But what about the sense of helplessness and hopelessness that occurs when cries for help are denied, ignored, or dismissed? Why bother? Why care? What is the point of risking the label of having ungodly motivation or being in sin because you disagree? Doesn’t this promote complacency and despair?

You must trust God. He is still on His throne, which means He is still in control. If He appointed leaders who are making bad decisions and wrong choices, they will answer to God. It is God who will deal with them. It is God who will remove them. And through Him, you will be vindicated. But by taking matters into your own hands, you are choosing to put yourself against God’s choice of leadership.

David was a victim of bad leadership when Saul reigned as king. Yet even when David had opportunity to destroy King Saul, he refused, saying in 1 Samuel 24:6,

The LORD forbid that I should do this thing unto my master, the LORD’s anointed, to stretch forth mine hand against him, seeing he is the anointed of the LORD.

But Saul had been trying to kill David, and the prophet Samuel had already declared that God had removed the kingdom from Saul to give it to another. Yet David refused to attack King Saul.

Who today can say that their justification for attacking and rebelling against pastoral leadership is greater than David’s?

Why is rebellion never justified?

To rebel condones all rebellion of any kind by anyone for any reason of their choice, and that spells disaster for God’s churches. This is the reason that it is so important to understand this principle and process of redress of grievance.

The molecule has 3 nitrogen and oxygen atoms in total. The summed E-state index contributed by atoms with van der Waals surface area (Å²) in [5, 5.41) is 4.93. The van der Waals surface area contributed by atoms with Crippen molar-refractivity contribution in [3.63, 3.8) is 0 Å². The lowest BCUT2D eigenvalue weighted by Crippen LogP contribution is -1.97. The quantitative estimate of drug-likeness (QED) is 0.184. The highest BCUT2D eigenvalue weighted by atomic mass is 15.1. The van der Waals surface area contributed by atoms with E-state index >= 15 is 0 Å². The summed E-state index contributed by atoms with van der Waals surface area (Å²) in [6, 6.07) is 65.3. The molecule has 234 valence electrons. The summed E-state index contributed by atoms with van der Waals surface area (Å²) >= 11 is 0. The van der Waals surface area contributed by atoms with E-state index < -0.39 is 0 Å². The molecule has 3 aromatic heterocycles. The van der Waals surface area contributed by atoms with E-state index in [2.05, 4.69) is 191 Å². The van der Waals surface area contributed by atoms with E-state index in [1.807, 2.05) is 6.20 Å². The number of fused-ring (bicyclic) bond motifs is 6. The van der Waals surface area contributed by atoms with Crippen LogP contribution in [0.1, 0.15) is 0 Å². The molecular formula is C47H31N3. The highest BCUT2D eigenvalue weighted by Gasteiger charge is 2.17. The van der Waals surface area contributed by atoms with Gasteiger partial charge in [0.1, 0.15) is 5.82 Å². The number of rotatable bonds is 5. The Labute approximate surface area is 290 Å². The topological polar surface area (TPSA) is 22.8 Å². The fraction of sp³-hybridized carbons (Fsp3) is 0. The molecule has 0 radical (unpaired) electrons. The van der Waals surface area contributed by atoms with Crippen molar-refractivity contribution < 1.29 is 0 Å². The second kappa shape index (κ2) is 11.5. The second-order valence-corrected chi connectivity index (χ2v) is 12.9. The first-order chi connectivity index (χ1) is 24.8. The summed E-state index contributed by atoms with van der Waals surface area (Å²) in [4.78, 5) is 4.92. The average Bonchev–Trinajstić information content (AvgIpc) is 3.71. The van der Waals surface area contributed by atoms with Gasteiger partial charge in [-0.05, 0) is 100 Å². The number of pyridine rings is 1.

We must never allow Satan the smallest foothold into our lives because what begins small will end up as a major tragedy. We must always do right, or we risk tragedy personally and corporately.

Wise pastoral leadership will cultivate a non-threatening environment of communication so that grievances can be shared and dealt with. And members must take advantage of opportunities to communicate grievances with pastoral leadership to resolve discontent and ward off Satanic attack. Open and friendly pastoral-congregational relationships are essential to the well-being of a church.

Reacting to Rebellion

What can be done to fight this insidious evil of rebellion stirred up by Satan that threatens churches?

What should be done to respond to Satan’s influence to sow seeds of discord and to pit brother against brother?

  1. First, pray.
  2. Second, open dialogue.

We must keep the channels of dialogue open. It is like keeping the light on all the time. The moment it goes dark, the roaches come out to feast. We must talk. And disagreement must be voiced. But a final decision must be made by both sides. And both sides will answer to God for the decisions they make. The important thing is that decisions be made decently, with the peace of God and unity of the church in mind.